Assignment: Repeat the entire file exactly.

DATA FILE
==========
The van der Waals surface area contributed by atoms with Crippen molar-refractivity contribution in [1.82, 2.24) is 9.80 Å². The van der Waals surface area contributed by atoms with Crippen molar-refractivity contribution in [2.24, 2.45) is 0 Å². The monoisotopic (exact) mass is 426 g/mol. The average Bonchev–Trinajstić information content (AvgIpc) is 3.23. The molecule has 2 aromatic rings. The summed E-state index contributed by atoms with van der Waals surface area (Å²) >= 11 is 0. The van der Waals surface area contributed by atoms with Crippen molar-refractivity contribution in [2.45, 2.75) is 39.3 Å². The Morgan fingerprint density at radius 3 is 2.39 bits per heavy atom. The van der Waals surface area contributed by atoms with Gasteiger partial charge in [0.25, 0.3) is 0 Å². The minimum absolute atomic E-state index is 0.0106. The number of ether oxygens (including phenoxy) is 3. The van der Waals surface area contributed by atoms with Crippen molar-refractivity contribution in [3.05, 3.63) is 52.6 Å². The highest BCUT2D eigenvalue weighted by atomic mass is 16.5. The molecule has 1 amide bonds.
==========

The van der Waals surface area contributed by atoms with Crippen molar-refractivity contribution in [1.82, 2.24) is 9.80 Å². The van der Waals surface area contributed by atoms with Crippen molar-refractivity contribution in [2.24, 2.45) is 0 Å². The monoisotopic (exact) mass is 426 g/mol. The average Bonchev–Trinajstić information content (AvgIpc) is 3.23. The molecule has 2 aromatic rings. The summed E-state index contributed by atoms with van der Waals surface area (Å²) >= 11 is 0. The van der Waals surface area contributed by atoms with Crippen molar-refractivity contribution in [2.45, 2.75) is 39.3 Å². The Morgan fingerprint density at radius 3 is 2.39 bits per heavy atom. The van der Waals surface area contributed by atoms with Gasteiger partial charge in [0.25, 0.3) is 0 Å². The minimum absolute atomic E-state index is 0.0106. The number of ether oxygens (including phenoxy) is 3. The van der Waals surface area contributed by atoms with Crippen molar-refractivity contribution in [3.05, 3.63) is 52.6 Å². The highest BCUT2D eigenvalue weighted by atomic mass is 16.5. The molecule has 1 amide bonds.